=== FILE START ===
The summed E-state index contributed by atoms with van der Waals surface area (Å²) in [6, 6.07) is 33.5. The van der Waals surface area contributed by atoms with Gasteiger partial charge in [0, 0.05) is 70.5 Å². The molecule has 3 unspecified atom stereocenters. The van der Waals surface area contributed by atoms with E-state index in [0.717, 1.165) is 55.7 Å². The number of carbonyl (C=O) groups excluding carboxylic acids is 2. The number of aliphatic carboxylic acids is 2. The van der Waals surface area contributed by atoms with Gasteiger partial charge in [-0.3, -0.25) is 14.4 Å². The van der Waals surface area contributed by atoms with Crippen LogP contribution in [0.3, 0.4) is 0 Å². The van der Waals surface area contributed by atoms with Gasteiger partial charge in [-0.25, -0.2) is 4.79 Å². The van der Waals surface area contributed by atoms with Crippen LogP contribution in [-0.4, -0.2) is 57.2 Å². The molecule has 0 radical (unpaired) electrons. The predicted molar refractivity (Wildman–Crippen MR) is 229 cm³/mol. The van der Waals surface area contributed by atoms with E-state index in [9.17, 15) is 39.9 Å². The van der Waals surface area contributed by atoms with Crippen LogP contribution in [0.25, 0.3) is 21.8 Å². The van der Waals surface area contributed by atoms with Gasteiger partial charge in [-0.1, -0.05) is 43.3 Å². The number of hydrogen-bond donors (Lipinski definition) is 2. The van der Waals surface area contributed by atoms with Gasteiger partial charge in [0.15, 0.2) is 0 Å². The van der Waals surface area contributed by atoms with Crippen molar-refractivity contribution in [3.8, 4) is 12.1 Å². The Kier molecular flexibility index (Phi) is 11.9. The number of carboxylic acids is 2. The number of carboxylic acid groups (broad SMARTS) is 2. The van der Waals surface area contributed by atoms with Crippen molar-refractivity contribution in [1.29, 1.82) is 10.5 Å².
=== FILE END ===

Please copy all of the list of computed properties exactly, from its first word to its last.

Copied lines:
The summed E-state index contributed by atoms with van der Waals surface area (Å²) in [6, 6.07) is 33.5. The van der Waals surface area contributed by atoms with Gasteiger partial charge in [0, 0.05) is 70.5 Å². The molecule has 3 unspecified atom stereocenters. The van der Waals surface area contributed by atoms with E-state index in [0.717, 1.165) is 55.7 Å². The number of carbonyl (C=O) groups excluding carboxylic acids is 2. The number of aliphatic carboxylic acids is 2. The van der Waals surface area contributed by atoms with Gasteiger partial charge in [-0.3, -0.25) is 14.4 Å². The van der Waals surface area contributed by atoms with Crippen LogP contribution in [0.3, 0.4) is 0 Å². The van der Waals surface area contributed by atoms with Gasteiger partial charge in [-0.25, -0.2) is 4.79 Å². The van der Waals surface area contributed by atoms with Crippen LogP contribution in [-0.4, -0.2) is 57.2 Å². The molecule has 0 radical (unpaired) electrons. The predicted molar refractivity (Wildman–Crippen MR) is 229 cm³/mol. The van der Waals surface area contributed by atoms with E-state index in [9.17, 15) is 39.9 Å². The van der Waals surface area contributed by atoms with Crippen LogP contribution in [0.25, 0.3) is 21.8 Å². The van der Waals surface area contributed by atoms with Gasteiger partial charge in [-0.1, -0.05) is 43.3 Å². The number of hydrogen-bond donors (Lipinski definition) is 2. The van der Waals surface area contributed by atoms with Gasteiger partial charge in [0.15, 0.2) is 0 Å². The van der Waals surface area contributed by atoms with Crippen molar-refractivity contribution in [3.8, 4) is 12.1 Å². The Kier molecular flexibility index (Phi) is 11.9. The number of carboxylic acids is 2. The number of carboxylic acid groups (broad SMARTS) is 2. The van der Waals surface area contributed by atoms with Crippen molar-refractivity contribution in [1.29, 1.82) is 10.5 Å².